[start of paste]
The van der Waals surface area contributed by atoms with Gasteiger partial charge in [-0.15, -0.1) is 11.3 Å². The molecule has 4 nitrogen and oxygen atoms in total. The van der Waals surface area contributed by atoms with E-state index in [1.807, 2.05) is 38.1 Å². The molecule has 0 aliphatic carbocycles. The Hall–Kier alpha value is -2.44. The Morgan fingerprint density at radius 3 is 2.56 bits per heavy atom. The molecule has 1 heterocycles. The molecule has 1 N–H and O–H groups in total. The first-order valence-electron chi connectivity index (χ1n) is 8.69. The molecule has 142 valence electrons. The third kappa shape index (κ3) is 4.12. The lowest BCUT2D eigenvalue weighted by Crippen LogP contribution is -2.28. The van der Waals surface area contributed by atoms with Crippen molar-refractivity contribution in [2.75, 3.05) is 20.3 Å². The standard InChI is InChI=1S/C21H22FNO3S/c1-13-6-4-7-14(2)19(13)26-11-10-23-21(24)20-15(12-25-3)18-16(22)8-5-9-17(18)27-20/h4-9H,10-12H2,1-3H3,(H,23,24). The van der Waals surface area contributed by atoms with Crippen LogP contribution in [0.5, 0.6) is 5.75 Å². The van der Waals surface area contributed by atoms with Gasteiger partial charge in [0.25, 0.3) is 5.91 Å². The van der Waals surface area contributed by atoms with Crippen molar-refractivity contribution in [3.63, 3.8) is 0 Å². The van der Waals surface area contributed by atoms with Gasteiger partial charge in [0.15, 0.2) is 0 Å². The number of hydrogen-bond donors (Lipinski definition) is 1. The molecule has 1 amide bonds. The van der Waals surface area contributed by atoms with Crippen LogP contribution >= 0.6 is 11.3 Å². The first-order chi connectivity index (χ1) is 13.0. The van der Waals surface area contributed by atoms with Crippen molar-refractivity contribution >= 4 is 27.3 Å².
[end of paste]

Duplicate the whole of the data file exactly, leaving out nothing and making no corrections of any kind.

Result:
The van der Waals surface area contributed by atoms with Gasteiger partial charge in [-0.15, -0.1) is 11.3 Å². The molecule has 4 nitrogen and oxygen atoms in total. The van der Waals surface area contributed by atoms with E-state index in [1.807, 2.05) is 38.1 Å². The molecule has 0 aliphatic carbocycles. The Hall–Kier alpha value is -2.44. The Morgan fingerprint density at radius 3 is 2.56 bits per heavy atom. The molecule has 1 heterocycles. The molecule has 1 N–H and O–H groups in total. The first-order valence-electron chi connectivity index (χ1n) is 8.69. The molecule has 142 valence electrons. The third kappa shape index (κ3) is 4.12. The lowest BCUT2D eigenvalue weighted by Crippen LogP contribution is -2.28. The van der Waals surface area contributed by atoms with Crippen molar-refractivity contribution in [2.75, 3.05) is 20.3 Å². The standard InChI is InChI=1S/C21H22FNO3S/c1-13-6-4-7-14(2)19(13)26-11-10-23-21(24)20-15(12-25-3)18-16(22)8-5-9-17(18)27-20/h4-9H,10-12H2,1-3H3,(H,23,24). The van der Waals surface area contributed by atoms with Crippen LogP contribution in [0.5, 0.6) is 5.75 Å². The van der Waals surface area contributed by atoms with Gasteiger partial charge in [0.25, 0.3) is 5.91 Å². The van der Waals surface area contributed by atoms with Crippen molar-refractivity contribution in [3.63, 3.8) is 0 Å². The van der Waals surface area contributed by atoms with Gasteiger partial charge in [0.15, 0.2) is 0 Å². The number of hydrogen-bond donors (Lipinski definition) is 1. The molecule has 1 amide bonds. The van der Waals surface area contributed by atoms with Crippen LogP contribution >= 0.6 is 11.3 Å². The first-order chi connectivity index (χ1) is 13.0. The van der Waals surface area contributed by atoms with Crippen molar-refractivity contribution >= 4 is 27.3 Å².